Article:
The Fader’s David Renshaw on Ray BLK’s Durt
Londoner Ray BLK is part of an exciting wave of young British R&B artists alongside the likes of Nao, Jorja Smith and Mabel.
Like those three, the 22-year-old makes whip-smart and relatable music for girls like her – young, wise, and with a working knowledge of the best chicken shops in south London.
She sings about bad boyfriends, what happened when the hot girl from school got pregnant, greasy spoon caffs in Catford, and how “the Tories wanna trap you in the cycle of dependency.”
I love her voice, it’s strong and has the clarity needed to translate her stories, as well as the music, which tips its cap to ‘90s R&B, garage and grime.
She’s unsigned, but just released a mini-album called Durt that includes breakout single 50/50 as well as the D’Angelo-esque Hunny.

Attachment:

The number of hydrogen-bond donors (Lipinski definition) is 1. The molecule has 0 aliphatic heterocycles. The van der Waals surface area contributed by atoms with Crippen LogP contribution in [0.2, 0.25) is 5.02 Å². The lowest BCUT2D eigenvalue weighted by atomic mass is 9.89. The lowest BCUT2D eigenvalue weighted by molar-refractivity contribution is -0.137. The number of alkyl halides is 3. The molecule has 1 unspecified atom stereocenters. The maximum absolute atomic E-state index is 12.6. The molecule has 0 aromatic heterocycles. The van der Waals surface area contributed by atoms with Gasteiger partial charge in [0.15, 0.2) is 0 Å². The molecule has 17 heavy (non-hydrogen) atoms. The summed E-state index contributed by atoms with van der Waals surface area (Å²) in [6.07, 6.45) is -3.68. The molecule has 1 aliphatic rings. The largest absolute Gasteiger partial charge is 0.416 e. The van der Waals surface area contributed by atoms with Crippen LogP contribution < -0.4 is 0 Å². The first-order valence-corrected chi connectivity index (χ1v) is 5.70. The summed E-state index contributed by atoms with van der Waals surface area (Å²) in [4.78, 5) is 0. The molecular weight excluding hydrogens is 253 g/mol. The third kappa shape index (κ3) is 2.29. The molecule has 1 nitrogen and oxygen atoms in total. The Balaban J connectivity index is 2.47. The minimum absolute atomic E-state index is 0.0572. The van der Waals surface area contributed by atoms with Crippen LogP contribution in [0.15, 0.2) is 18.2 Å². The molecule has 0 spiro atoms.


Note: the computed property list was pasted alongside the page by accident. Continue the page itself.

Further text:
There’a also single Chill Out, which features SG Lewis and has an amazing video shot in Portland, Jamaica with The Gully Queens, a LGBTQ collective named after the underground sewers they’re known to squat in.
We featured Ray in The Fader recently and she spoke passionately about Black Lives Matter and her Nigerian roots, as well as telling us about the influence of Lauryn Hill and Amy Winehouse.
Ray knows herself, and I think that’s important for a new artist. I don’t get the impression she’s easily swayed or will do anything that’s less than 100% her own. I’m really excited to hear more of her stories and watch where things go from here.
David Renshaw (@ddavidrenshaw)